Tutor - History Workshop, HST 120

History Workshop, HST 120

In the History Workshop you will learn the craft of the historian by working with closely with one of our academics on a particular area of their research while simultaneously developing the skills you’ll need to make the step up to university-level historical study. Tutors will base their seminars on their own specific research interests, making this module a great way of integrating you into the research culture of the department and giving you real insight into what our historians actually do. Each tutor will then use this area of research as a means of exploring how historians identify and analyse relevant primary sources and navigate historiographical debates, while teaching a range of skills such as critical reading, bibliographic techniques and effective written and oral communication. You will also develop skills at working both independently and as part of a wider team. The History Workshop has its own on-line learning environment, which enables you to work at your own pace on a series of research exercises. One of the main assessments for this module is a group presentation where you’ll work with other students to research a particular topic and present your findings to the rest of the group.

Module Leader - Muslims, Mongols and the West, HST3089-90

Muslims, Mongols and the West, HST3089-90

This module explores how western European attitudes to the wider world before the great age of colonial expansion were forged in response to two major events. The first, the establishment of the crusader kingdom of Jerusalem introduced western Christians to the complex, dangerous and unfamiliar world of Muslim, Jewish and eastern Christian communities. The second, the sudden, savage conquests of the Mongol hordes along the frontiers of Christendom and deep into the Middle East, shocked Christians and Muslims out of a preoccupation with their conflicts in the Holy Land, and broadened their awareness of both the possibilities and the threats presented by a wider world.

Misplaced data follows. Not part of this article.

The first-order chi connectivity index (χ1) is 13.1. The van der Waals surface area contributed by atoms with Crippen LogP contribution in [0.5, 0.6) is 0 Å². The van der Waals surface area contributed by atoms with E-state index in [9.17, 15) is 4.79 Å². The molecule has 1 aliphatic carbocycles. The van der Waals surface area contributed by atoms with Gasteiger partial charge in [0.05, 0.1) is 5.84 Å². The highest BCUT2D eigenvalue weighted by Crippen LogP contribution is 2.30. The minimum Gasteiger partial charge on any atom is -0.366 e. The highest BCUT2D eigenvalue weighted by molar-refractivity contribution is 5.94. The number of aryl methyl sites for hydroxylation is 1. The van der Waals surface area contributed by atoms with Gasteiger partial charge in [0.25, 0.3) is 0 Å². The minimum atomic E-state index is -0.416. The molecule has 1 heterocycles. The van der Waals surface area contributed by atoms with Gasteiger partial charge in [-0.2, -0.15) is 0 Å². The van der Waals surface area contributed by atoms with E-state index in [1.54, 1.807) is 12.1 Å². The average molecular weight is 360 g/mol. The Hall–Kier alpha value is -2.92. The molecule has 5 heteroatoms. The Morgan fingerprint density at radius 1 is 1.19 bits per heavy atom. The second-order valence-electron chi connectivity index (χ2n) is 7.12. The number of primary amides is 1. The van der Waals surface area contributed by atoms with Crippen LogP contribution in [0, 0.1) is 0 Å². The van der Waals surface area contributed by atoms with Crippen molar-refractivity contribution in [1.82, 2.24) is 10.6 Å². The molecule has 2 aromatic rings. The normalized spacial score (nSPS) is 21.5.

Before long, the Mongols had established a vast empire in which, as a Venetian merchant put it, 'the roads are safe by day and night', and were presenting themselves to Christians as potential allies against Muslims. The opening up of much of Asia to Christian diplomacy, trade, exploration and missionary work transformed European perceptions and played a crucial role in forming the imagination and ambition of the West. Although the Mongol Empire collapsed in the mid-fourteenth century, this formative period of contact between East and West was profoundly to shape the modern world.

Module Leader-Imagining the Unseen in the Middle Ages, HST683

Imagining the Unseen in the Middle Ages, HST683

This module provides an introduction to fundamental elements in the medieval mentalité: those arising from the religious and superstitious imagination. You will prepare for seminars by reading and analysing a wide range of primary sources, in the context of secondary material. Discussion will focus on both medieval context and ways of ‘reading’ such diverse evidence as modern scholars.

Tutor - Pagans, Christians and Heretics in the Middle Ages, HST114

Pagans, Christians and Heretics in the Middle Ages, HST114

In this module, you will explore one of the central themes of European history between the 4th and 14th centuries: the shifting relations between power, religion, and identity. In the early part of the period, the dominant issue was that of conversion from 'paganism', a word labelling a great range of religious practices, to Christianity; in the middle part, questions of the right relationship between 'secular' and religious authority came to the fore, as did the question of violence; in the latter part, the balance that had emerged from previous struggles entered into crisis, as new and transformative forces were brought to bear.

Public Engagement

Public Engagement

I have presented papers on my research at national and international conferences.

In The Media

To Follow

Administrative Duties

Current Administrative Duties